LOS ANGELES -- Bestselling author Jenny Han had just flown cross-country from New York to meet up with Lana Condor, the star of her hit "To All the Boys I've Loved Before" movies, when the actress turned to her with an urgent query: "Do you think I'm like Kitty or Lara Jean or Margot in real life?"
Han took the serious question under serious consideration. After all, Condor skyrocketed to fame overnight playing bookish teen heroine Lara Jean Song Covey, the romance-obsessed protagonist of the 2018 film adapted from Han's bestselling novel and its new sequel, "To All The Boys: P.S. I Still Love You" (now streaming on Netflix).
And as fans know, Lara Jean and her sisters Kitty (Anna Cathcart) and Margot (Janel Parrish) are as different from one another as Condor's onscreen beaus: Peter Kavinsky (Noah Centineo), the jock Lara Jean fell for at the end of the first movie, and sensitive musician John Ambrose McClaren (Jordan Fisher), the old flame who complicates Lara Jean's love life as the second film picks up.
"That's tricky," Han said after a beat. "I'd put you as more of a ... Chris," naming Lara Jean's unconventional but loyal best friend. "Yes!" screamed Condor, and they both burst out laughing.
After making "To All the Boys" and two back-to-back sequels together -- becoming close friends over long conversations, foodie obsessions and spa days -- the pair share not just their cinematic vision of Lara Jean, the character at the heart of one of Netflix's most-talked-about rom-coms and a rare Asian American heroine, but a sisterly bond.
Han, 39, lives in New York City and Condor, 22, recently moved to Seattle. Cozying up in a conference room inside the Netflix headquarters in Hollywood they instantly began catching up, chattering a mile a minute. Often the two just end up talking. "We FaceTimed the other night for 4 1/2 hours!" said Han.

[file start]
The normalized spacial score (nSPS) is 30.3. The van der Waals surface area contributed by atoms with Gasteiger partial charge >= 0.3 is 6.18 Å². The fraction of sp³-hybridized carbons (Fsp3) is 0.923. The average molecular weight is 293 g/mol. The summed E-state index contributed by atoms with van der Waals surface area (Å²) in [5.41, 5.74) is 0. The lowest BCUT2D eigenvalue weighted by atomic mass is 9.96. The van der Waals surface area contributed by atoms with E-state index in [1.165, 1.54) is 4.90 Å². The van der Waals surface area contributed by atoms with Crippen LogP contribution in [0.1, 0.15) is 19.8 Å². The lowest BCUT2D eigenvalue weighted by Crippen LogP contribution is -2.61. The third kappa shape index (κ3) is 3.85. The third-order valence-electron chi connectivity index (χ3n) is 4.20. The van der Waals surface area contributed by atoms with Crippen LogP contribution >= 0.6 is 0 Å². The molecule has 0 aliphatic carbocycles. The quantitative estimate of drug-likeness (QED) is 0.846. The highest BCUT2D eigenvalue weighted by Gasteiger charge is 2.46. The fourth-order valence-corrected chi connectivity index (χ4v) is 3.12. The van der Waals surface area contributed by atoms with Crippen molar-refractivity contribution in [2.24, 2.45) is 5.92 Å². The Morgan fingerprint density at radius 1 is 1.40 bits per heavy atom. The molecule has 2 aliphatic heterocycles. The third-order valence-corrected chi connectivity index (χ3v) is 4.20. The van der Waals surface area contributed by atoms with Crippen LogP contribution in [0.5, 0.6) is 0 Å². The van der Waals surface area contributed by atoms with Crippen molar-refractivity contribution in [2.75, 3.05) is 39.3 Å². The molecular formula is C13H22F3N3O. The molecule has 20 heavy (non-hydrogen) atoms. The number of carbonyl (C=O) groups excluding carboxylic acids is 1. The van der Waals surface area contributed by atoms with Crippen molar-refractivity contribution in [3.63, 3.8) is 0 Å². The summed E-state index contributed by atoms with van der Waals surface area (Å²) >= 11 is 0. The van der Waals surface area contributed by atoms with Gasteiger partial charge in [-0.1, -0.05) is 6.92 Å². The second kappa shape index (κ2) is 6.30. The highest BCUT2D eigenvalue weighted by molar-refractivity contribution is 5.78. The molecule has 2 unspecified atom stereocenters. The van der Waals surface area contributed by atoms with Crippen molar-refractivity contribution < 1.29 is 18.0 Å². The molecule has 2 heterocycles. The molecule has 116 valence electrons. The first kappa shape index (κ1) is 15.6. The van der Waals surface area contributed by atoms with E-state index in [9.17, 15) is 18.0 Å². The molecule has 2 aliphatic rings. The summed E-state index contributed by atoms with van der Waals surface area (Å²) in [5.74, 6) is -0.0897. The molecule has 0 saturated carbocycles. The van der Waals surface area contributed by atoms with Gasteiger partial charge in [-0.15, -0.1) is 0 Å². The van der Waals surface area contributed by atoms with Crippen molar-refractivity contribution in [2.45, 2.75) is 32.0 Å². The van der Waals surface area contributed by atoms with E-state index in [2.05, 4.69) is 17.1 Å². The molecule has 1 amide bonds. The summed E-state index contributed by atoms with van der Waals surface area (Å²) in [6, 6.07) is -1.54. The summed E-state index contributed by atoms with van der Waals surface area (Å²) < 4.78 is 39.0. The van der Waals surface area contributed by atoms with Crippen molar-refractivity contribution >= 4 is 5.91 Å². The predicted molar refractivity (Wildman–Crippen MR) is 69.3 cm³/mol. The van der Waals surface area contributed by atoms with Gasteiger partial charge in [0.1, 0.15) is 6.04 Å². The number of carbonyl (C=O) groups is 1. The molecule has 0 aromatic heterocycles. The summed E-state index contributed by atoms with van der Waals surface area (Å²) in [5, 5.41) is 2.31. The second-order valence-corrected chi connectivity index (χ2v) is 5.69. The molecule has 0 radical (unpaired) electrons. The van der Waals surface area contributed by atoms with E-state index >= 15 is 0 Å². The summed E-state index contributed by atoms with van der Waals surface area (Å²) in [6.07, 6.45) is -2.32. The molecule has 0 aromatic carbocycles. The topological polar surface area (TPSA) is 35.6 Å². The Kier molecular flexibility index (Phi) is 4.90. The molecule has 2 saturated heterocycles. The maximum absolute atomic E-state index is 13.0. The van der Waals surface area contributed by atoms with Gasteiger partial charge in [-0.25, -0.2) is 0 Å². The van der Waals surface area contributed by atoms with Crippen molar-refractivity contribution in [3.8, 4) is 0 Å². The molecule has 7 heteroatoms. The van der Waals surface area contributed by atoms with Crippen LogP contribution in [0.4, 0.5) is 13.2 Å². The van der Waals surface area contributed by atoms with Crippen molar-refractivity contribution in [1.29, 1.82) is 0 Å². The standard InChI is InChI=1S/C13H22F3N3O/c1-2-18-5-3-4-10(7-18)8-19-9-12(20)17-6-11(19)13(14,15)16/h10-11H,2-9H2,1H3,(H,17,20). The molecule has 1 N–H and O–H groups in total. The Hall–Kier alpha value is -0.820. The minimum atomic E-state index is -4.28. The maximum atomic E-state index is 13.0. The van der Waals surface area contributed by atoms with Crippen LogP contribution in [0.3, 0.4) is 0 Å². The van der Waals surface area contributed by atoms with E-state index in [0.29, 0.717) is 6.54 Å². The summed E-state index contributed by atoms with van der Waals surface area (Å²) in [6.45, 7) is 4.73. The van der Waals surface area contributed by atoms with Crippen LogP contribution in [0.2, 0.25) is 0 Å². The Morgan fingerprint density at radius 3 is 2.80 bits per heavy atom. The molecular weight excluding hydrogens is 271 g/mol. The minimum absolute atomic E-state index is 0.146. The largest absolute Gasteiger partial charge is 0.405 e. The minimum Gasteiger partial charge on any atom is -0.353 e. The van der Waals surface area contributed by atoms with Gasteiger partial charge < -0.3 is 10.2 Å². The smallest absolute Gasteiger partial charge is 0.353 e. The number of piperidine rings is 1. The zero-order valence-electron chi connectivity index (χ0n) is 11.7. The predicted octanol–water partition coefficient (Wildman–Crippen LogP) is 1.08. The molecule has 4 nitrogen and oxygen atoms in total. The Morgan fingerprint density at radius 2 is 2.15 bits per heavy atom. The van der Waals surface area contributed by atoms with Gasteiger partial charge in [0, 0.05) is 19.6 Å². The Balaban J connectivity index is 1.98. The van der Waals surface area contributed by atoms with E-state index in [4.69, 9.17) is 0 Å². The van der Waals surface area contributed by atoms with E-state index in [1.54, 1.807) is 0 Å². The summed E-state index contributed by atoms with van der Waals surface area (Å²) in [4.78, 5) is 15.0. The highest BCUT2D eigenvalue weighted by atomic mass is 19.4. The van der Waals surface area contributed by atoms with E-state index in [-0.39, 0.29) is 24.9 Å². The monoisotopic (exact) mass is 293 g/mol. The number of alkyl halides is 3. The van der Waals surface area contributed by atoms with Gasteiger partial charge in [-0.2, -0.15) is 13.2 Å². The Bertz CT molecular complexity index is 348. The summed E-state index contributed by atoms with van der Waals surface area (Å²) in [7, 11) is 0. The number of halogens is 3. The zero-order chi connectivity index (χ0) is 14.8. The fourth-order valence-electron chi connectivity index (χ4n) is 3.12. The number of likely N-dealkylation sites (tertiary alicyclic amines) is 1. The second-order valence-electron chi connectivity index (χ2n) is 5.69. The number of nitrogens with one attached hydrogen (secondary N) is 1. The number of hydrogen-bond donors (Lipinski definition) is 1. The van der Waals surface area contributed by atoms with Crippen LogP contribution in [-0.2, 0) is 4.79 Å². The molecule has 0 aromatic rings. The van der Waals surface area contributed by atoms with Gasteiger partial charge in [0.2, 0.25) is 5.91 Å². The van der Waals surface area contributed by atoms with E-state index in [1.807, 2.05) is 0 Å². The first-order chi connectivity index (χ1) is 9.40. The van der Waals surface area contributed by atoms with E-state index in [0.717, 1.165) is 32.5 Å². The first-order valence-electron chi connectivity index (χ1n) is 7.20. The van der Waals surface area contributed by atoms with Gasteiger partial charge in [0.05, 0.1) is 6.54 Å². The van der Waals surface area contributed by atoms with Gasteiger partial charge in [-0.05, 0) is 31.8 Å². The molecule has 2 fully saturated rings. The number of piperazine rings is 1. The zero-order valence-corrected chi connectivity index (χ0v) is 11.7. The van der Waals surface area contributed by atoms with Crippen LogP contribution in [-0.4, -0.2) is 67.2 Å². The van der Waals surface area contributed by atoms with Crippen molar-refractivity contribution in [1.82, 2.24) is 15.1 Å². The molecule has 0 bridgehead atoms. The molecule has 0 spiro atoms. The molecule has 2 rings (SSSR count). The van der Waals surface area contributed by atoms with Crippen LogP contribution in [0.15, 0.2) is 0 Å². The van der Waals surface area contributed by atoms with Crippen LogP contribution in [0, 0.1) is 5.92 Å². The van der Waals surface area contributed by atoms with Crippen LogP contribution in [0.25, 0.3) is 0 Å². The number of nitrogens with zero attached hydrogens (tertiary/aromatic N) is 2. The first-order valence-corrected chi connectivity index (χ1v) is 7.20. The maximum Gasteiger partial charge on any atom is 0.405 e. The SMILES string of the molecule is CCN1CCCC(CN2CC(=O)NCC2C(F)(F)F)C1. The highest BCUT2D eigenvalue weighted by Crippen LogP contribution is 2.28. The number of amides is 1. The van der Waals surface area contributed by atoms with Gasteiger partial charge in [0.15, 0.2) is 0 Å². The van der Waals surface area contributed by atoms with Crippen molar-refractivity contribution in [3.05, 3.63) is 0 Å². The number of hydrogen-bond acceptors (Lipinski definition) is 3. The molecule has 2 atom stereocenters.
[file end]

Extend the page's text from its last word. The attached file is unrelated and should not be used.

But there's more to their friendship than simpatico personalities. "I'm very protective of the character, the world and also over Lana, honestly," said Han, who first noticed Condor when she was cast in a small role in "X-Men: Apocalypse" and advocated early for her to play Lara Jean.
"There is no movie without Lana," she said of Condor, who was 19 when she was cast. "It all hinges on her shoulders -- and that's a lot of responsibility, a lot of attention. I wanted to keep checking in to make sure she was OK."
Following Han's 2014 NY Times bestselling YA novel, the first film's cutesy premise finds introverted Lara Jean forced out of her shell after her old love letters are mailed out to five former crushes. Agreeing to pose with the outgoing Peter as a couple to make his ex jealous, she accidentally falls in love.
The film turned Condor and Centineo into stars, boosting her social media following to 7 million fans virtually overnight. Condor remembered how different life was just a few years ago when, during the audition process for the first "To All the Boys," she gave herself a stern pep talk.